Vedic scapegoating

This slim volume condenses and extends Girard’s path-making theory on mimesis – ideas that have set the standards in anthropological philosophy for much of the past thirty years. Sacrifice is translated from the 2003 French text, and Matthew Pattillo and David Dawson have done a remarkable job rendering the material into accessible English that opens up the discourse to even the non-expert reader.

At heart in Sacrifice is a search for correspondence in the depths of religious violence, between the familiar narrative of the Judeo-Christian tradition and what, to the Western reader, are the more mystical rituals of Hinduism, received through the Vedas, its ancient scriptures – and in particular, the Brahmanas that detail the processes and system of rituals. Girard’s focus here is fixed on the rituals of sacrifice that, as he describes it, are at several places removed from common recognition.

But he does chart the anthropological significance of ritual sacrifice as an anchor around which ancient (Indian) societies manifest collective sense of unity. The need for a scapegoat, as he explains here and elsewhere, is often seen in its necessity in these communities because they allow for the projection of latent violence – religion merely mediates these. Communities, we are meant to realise, expect periodic sacrifices, even rally around them, such that the sacrificed assumes sanctity – the Christ figure being the primal example of this; Oedipus, another.

Sacrifice, as a singular act that purges ill-will and restores society, however temporarily, is an implement of change. There is, in this, a disproportionate relationship between agency and consequence, and sacrifice and violence thus become inextricably linked.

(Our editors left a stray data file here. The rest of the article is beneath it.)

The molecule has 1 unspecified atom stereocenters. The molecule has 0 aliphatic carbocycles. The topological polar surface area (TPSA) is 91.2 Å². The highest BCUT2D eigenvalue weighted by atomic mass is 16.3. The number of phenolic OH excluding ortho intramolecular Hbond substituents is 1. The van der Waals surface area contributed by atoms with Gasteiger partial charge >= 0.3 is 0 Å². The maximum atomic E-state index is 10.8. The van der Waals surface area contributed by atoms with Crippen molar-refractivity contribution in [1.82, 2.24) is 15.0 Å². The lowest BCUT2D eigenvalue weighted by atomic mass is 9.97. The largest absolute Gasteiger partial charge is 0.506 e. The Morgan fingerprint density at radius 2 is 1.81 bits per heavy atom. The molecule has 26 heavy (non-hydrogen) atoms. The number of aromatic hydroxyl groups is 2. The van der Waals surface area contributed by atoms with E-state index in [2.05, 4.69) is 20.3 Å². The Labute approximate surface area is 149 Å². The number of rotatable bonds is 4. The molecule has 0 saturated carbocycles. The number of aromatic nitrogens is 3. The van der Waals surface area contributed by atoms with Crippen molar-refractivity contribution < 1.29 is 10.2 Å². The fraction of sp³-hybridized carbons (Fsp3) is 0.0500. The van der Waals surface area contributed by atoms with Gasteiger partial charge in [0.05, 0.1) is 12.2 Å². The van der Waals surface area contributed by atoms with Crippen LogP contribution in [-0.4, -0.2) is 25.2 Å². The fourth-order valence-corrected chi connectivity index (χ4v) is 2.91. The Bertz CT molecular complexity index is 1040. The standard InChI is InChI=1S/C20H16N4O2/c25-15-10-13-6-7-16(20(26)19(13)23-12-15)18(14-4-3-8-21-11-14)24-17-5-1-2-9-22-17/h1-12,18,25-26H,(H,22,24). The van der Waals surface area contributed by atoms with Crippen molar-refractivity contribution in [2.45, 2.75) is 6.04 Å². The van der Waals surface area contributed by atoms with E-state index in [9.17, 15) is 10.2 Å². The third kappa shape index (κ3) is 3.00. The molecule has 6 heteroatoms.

In Sacrifice, Girard goes beyond these recognisable features of Western notions of ritual violence to examine the ways by which sacrifice is performed – and treated. This implies a belief, notionally acceptable, that the compulsion is universal. Where the social necessity of blood sacrifice is accepted, rituals are formed around it to soften the problematic reality that sacrifice is, stripped of its semantics, nothing more than murder. The Brahmans – the priestly caste in Hindu society – clearly recognise this, but also accept that the larger appeasement of the collective supercedes the private complications of the victim-scapegoat.

What forms as a result are the rituals of justification and assuagement, some of which relying on hallucinogens for completion, presumably to lessen (or displace) the weight of conscience. In other traditions, the scapegoat is even elevated – occasionally post facto – as is more familiar in Western sacrifice narratives. But to all intents and purposes, the violence performed is never acknowledged as such, at the risk of shattering the illusion that is carefully constructed.

And to the extent that the ritualisation sets into re-enactable narratives and performances, sacrifice, and its inherent characteristics are extrapolated as aspects of a larger continuum of mimesis that places the book largely within the canon of Girard’s ideas.

Sacrifice is drawn from a lecture series that Girard gave to the National Library of France in 2002, and must be read in such a light, as it otherwise comes across as an extended, ungrounded set of analogies that aims to achieve more than its brevity – at 103 compact pages – assumes. However, considered in relation to Girard’s other writings, Sacrifice provides a useful entry to the more complex ideas that are developed in such seminal texts as Violence and the Sacred and The Scapegoat.

Sacrifice. René Girard. trans. Matthew Pattillo and David Dawson. East Lansing: Michigan State University Press, 2011.

Lim Lee Ching

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